[Editor’s Note: Quoted texts are excerpts from the author’s travel journal—a rare indside glimpse at North Korea.]
North Korea. The mere mention of the strange, hermit state conjures up visions of a huge military juggernaut parading through the streets of Pyongyang or missiles firing warning shots out towards perceived enemies in preparation for war.
In October, I was standing yards away, and watched as this spectacle took place during the 70th Anniversary National Party Foundation Day in Pyongyang.
Day 3: “Make no mistake, today’s the day. The 70th. Anniversary National Party Foundation Day. The day Kim Il Sung founded in 1945 the DPRK. To North Korea this is Christmas, Easter, birthday all rolled into one. To outsiders its the infamous military parade in Pyongyang where North Korea shows the world, and its own people, via television its military might…”
I was one of only a few foreigners to witness this—ostensibly as a tourist, but really there to bear witness to a rather bizarre show of military might.
With North Korea’s standing army of one million (the fifth largest in the world) and rumored nuclear capabilities, the world looks on with concern at this pariah state and wonders about its ambitions.
Day One: “Customs is very thorough with special interest in cameras, mobile phones, laptops and books. Anything on the banned list is confiscated, and it’s a long list. Religious books and icons, DPRK guide books, binoculars, anything to do with South Korea, GPS devices, it goes on and on. The key is to research the do’s and don’t’s thoroughly. Once past customs every foreigner will go through the same procedure before leaving the airport. Assemble in your designated group, there is absolutely no independent travel, then meet your constant companions for the duration of the stay—your two DPRK guides. Every group, no matter how big or small, will be assigned two shadows. One is a genuine guide supplied by KITC, the state tourist company. Efficient, very knowledgeable, friendly and with a perfect grasp of English. The other “guide,” normally dressed in a sharp suit, always lurking at the back of the bus or group is the governments eyes and ears…”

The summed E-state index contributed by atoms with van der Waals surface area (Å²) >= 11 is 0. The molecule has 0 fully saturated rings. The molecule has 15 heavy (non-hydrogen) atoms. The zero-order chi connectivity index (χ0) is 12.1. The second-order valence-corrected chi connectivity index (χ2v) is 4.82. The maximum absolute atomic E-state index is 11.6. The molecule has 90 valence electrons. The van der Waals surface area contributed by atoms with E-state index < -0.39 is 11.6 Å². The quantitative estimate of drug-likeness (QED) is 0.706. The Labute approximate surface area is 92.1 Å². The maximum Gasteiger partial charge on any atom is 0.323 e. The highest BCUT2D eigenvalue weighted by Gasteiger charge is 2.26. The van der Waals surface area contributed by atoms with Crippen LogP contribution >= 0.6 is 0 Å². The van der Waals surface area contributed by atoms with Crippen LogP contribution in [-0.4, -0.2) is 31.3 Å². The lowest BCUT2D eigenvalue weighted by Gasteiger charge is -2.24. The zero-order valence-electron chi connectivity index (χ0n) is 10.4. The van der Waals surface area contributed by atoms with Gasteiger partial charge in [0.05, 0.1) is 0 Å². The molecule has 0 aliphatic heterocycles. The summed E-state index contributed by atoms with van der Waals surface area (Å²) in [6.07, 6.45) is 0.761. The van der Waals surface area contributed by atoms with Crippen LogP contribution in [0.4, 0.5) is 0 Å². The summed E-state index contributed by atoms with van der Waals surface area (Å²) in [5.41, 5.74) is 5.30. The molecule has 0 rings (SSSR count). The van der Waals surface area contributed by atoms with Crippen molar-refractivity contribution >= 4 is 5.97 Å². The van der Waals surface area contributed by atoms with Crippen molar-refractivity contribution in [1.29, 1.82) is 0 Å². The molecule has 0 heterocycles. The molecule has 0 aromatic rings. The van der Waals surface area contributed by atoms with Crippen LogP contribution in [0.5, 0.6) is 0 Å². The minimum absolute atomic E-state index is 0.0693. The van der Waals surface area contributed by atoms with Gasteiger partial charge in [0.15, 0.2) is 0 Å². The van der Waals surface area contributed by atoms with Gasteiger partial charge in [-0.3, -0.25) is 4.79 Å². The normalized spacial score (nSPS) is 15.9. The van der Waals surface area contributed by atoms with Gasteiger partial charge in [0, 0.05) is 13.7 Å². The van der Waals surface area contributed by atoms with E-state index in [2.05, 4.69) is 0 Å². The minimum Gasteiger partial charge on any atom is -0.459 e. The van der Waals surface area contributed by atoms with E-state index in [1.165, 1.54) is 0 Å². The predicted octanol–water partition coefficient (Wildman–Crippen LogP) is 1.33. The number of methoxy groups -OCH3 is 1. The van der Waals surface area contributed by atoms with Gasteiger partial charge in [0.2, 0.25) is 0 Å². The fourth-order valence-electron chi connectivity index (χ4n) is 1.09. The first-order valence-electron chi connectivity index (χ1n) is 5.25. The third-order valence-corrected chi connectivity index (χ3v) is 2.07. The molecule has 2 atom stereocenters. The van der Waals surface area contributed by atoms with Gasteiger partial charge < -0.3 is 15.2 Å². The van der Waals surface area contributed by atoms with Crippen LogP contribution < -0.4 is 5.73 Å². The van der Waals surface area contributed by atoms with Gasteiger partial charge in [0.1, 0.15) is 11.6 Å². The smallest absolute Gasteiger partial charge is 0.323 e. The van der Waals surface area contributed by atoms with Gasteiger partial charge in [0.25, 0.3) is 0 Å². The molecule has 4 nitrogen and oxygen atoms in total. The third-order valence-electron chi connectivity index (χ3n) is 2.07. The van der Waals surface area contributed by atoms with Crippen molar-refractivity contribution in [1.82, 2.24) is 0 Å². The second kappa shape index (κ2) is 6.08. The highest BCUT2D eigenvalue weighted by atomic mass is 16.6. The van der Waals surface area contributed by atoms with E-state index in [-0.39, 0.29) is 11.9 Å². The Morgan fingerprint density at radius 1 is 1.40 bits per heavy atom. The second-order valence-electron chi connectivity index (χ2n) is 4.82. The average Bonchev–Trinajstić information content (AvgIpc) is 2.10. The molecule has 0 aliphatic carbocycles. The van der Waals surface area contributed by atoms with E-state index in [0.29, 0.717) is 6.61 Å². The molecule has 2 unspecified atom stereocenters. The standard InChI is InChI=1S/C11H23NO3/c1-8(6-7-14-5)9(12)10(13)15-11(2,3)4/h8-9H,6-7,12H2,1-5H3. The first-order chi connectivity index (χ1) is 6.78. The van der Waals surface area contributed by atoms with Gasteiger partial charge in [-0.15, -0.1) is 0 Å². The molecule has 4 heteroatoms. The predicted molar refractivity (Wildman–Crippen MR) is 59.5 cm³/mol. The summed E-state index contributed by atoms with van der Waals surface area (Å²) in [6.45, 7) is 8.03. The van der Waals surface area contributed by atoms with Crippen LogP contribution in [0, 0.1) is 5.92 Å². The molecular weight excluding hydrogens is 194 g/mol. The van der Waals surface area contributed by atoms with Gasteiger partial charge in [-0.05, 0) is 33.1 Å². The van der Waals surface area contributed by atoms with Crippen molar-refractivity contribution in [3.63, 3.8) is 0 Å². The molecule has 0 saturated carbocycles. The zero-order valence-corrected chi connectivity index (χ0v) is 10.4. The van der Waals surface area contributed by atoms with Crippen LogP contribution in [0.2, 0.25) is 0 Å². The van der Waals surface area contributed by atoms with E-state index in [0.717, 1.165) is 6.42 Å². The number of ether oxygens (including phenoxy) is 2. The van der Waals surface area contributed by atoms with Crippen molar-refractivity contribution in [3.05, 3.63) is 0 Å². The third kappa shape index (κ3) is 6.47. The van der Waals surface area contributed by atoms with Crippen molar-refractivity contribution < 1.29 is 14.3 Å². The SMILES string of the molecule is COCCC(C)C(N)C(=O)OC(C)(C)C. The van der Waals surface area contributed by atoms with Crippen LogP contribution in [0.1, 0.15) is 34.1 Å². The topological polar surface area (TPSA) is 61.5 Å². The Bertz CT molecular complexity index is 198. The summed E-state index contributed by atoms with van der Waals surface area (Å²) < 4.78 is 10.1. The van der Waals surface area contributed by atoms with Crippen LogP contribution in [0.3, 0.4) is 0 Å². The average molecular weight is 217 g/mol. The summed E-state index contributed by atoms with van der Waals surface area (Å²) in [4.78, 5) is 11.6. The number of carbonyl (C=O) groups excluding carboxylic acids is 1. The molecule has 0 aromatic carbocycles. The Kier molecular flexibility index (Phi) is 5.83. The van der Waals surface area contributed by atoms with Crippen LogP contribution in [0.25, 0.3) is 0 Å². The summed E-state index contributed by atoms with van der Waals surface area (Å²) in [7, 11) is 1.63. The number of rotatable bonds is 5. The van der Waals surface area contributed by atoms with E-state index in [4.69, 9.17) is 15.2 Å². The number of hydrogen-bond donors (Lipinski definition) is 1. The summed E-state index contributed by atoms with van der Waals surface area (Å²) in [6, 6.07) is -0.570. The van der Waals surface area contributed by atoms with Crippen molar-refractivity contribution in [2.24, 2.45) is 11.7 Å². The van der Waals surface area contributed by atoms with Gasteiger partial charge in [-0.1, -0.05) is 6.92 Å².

With its closed borders and secrecy, the country remains a mystery to outsiders, who can only guess what goes on inside the reclusive state. Rumors, counter-rumors—some truths, some outright lies, sometimes perpetrated by South Korea, sometimes by North Korea itself—add to the confusion surrounding this much-maligned and misunderstood country.
Always on a war-like footing, constant aggressive rhetoric coming from its state-controlled media, North Korea does little to dispel its image as a country to fear. Much of the “saber rattling” is aimed at its own people; by creating an “us against them” scenario, the government can actively encourage isolation and aggression toward outside forces. The people need to believe the hype, otherwise the game is up.
Day 2: “Today is DMZ day, or to give it its full title, Demilitarized Zone, obligatory for every visitor. This is the border with South Korea, some three hours south of Pyongyang. Officially the Korean war of 1950-1953 never finished, there is simply an armistice, a break in hostilities. It becomes apparent very quickly that this is part of the problem here. Whereas South Korea, the USA and even China have put the past behind and moved on, DPRK is still locked on a war footing, ready to resume hostilities at a moments notice.”